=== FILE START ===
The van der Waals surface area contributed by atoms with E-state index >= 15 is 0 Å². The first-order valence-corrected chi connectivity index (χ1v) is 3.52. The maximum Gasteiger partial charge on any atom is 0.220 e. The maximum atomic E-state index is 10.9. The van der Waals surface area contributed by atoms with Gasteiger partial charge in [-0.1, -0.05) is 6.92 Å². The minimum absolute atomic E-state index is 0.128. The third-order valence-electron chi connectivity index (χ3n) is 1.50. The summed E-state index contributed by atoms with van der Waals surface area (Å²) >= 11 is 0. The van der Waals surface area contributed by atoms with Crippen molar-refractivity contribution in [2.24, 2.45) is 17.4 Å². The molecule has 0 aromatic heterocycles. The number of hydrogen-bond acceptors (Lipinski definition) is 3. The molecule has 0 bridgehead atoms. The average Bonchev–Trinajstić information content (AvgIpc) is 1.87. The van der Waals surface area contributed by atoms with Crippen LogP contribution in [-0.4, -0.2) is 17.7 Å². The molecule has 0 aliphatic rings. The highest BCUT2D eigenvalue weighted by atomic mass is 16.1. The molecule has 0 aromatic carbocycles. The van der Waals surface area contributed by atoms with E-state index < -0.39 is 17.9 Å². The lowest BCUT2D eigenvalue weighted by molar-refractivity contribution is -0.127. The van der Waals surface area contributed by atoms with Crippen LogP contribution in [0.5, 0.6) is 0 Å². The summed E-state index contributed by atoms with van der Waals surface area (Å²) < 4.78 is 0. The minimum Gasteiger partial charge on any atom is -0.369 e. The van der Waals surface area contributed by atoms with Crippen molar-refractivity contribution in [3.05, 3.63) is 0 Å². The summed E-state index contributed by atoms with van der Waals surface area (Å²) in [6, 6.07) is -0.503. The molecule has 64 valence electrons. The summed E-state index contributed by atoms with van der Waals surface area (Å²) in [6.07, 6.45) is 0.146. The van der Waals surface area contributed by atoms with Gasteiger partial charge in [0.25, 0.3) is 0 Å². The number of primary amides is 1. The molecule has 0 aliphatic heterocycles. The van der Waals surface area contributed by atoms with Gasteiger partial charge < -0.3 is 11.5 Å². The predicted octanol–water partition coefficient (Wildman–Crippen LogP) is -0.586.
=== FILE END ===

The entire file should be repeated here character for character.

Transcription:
The van der Waals surface area contributed by atoms with E-state index >= 15 is 0 Å². The first-order valence-corrected chi connectivity index (χ1v) is 3.52. The maximum Gasteiger partial charge on any atom is 0.220 e. The maximum atomic E-state index is 10.9. The van der Waals surface area contributed by atoms with Gasteiger partial charge in [-0.1, -0.05) is 6.92 Å². The minimum absolute atomic E-state index is 0.128. The third-order valence-electron chi connectivity index (χ3n) is 1.50. The summed E-state index contributed by atoms with van der Waals surface area (Å²) >= 11 is 0. The van der Waals surface area contributed by atoms with Crippen molar-refractivity contribution in [2.24, 2.45) is 17.4 Å². The molecule has 0 aromatic heterocycles. The number of hydrogen-bond acceptors (Lipinski definition) is 3. The molecule has 0 bridgehead atoms. The average Bonchev–Trinajstić information content (AvgIpc) is 1.87. The van der Waals surface area contributed by atoms with Crippen LogP contribution in [-0.4, -0.2) is 17.7 Å². The molecule has 0 aliphatic rings. The highest BCUT2D eigenvalue weighted by atomic mass is 16.1. The molecule has 0 aromatic carbocycles. The van der Waals surface area contributed by atoms with E-state index < -0.39 is 17.9 Å². The lowest BCUT2D eigenvalue weighted by molar-refractivity contribution is -0.127. The van der Waals surface area contributed by atoms with Crippen LogP contribution in [0.5, 0.6) is 0 Å². The summed E-state index contributed by atoms with van der Waals surface area (Å²) < 4.78 is 0. The minimum Gasteiger partial charge on any atom is -0.369 e. The van der Waals surface area contributed by atoms with Crippen molar-refractivity contribution in [3.05, 3.63) is 0 Å². The summed E-state index contributed by atoms with van der Waals surface area (Å²) in [6, 6.07) is -0.503. The molecule has 64 valence electrons. The summed E-state index contributed by atoms with van der Waals surface area (Å²) in [6.07, 6.45) is 0.146. The van der Waals surface area contributed by atoms with Gasteiger partial charge in [0.25, 0.3) is 0 Å². The number of primary amides is 1. The molecule has 0 aliphatic heterocycles. The van der Waals surface area contributed by atoms with Gasteiger partial charge < -0.3 is 11.5 Å². The predicted octanol–water partition coefficient (Wildman–Crippen LogP) is -0.586.